Adam Mars-Jones: ‘Essayism’, 8 March 2018

by Brian Dillon.
Fitzcarraldo, 138 pp., £10.99, June 2017, 978 1 910695 41 8
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Sound: Stories of Hearing Lost and Found 
by Bella Bathurst.
Wellcome, 224 pp., £8.99, February 2018, 978 1 78125 776 0
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Proxies: A Memoir in Twenty-Four Attempts 
by Brian Blanchfield.
Picador, 181 pp., £9.99, August 2017, 978 1 5098 4785 3
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... as Proxies. Blanchfield’s family history is complicated and presented obliquely: his father, Curtis, left when Brian was nine or ten, and from the time Brian was 12 saw him very rarely – for an hour or so every few years. His mother remarried, and his stepfather, Frank, formally adopted him when he was 11. Blanchfield was brought up in the ‘personal ...

Living the Life

Andrew O’Hagan, 6 October 2016

Powerhouse: The Untold Story of Hollywood’s Creative Artists Agency 
by James Andrew Miller.
Custom House, 703 pp., £20, August 2016, 978 0 06 244137 9
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... to the William Morris Agency. Standing in his office are Jerry and Joe – Jack Lemmon and Tony Curtis – a bass and a saxophone player. Jerry tries to persuade Poliakoff to give them the job – three weeks in Florida with Sweet Sue and her Society Syncopators – but Poliakoff tells them to beat it, they require female musicians. ‘Look, if William ...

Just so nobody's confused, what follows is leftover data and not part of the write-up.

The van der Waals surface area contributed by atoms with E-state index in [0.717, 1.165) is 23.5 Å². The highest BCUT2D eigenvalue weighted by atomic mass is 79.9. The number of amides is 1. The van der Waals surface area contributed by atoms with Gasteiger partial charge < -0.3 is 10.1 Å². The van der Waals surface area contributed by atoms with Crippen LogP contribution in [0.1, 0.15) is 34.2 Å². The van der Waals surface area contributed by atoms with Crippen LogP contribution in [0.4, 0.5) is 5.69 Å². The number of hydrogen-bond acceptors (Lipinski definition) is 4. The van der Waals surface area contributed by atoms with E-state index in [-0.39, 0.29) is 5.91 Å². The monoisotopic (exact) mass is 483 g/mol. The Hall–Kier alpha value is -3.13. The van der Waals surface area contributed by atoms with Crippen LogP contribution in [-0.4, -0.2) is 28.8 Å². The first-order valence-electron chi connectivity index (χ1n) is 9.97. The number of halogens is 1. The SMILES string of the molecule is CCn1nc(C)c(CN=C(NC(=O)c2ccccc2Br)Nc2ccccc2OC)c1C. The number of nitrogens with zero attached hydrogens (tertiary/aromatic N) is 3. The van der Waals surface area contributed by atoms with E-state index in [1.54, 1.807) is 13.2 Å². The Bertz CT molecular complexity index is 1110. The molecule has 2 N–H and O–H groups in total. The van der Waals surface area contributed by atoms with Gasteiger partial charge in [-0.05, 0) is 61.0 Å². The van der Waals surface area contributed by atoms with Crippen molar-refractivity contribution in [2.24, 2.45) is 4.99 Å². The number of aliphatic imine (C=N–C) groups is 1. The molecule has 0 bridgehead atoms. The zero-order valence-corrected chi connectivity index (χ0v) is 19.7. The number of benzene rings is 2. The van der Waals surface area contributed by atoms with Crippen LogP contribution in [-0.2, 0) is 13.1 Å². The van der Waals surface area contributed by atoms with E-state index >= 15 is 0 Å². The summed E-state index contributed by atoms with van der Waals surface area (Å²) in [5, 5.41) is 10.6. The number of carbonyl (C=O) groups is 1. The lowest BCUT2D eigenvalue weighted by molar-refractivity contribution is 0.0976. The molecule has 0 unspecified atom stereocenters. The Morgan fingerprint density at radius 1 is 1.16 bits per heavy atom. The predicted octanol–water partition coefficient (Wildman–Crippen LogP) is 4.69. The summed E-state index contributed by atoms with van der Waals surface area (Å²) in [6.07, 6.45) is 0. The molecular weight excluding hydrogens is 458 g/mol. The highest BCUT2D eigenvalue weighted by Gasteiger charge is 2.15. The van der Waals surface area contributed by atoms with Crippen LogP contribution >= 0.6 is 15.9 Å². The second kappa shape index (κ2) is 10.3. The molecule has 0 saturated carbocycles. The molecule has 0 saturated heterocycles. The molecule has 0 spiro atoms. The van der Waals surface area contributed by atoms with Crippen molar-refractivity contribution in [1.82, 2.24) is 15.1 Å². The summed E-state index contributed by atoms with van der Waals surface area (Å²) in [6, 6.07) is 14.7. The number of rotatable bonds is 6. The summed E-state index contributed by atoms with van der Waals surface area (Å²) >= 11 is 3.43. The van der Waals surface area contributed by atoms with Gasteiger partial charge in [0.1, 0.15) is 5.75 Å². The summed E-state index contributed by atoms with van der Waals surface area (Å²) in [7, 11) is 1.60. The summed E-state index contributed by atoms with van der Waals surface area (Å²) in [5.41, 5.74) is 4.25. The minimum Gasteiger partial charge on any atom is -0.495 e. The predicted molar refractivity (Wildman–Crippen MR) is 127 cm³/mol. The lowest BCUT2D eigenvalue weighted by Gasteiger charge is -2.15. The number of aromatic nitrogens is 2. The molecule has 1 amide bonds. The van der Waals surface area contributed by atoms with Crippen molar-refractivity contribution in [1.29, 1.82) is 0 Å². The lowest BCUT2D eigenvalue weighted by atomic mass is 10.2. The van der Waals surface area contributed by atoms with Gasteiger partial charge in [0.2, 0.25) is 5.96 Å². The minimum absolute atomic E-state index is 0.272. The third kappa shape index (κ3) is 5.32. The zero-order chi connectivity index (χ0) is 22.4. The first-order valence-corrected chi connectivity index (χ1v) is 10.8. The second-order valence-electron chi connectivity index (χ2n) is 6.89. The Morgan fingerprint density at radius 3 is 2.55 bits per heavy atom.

St Marilyn

Andrew O’Hagan: The Girl and Me, 6 January 2000

The Personal Property of Marilyn Monroe 
Christie’s, 415 pp., $85, September 1999, 0 903432 64 1Show More
The Complete Marilyn Monroe 
by Adam Victor.
Thames and Hudson, 339 pp., £29.95, November 1999, 0 500 01978 9
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Marilyn Monroe 
by Barbara Leaming.
Orion, 474 pp., £8.99, October 1999, 0 7528 2692 1
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... belonging to Princess Diana that sold for £222,500 in June 1997. The actor and peroxophile Tony Curtis, who must have forgotten that he once said kissing Marilyn was like kissing Hitler, got out of his seat at the auction to tell reporters that Marilyn would have been thrilled. ‘She’d have enjoyed the fact that people still love her so much,’ he ...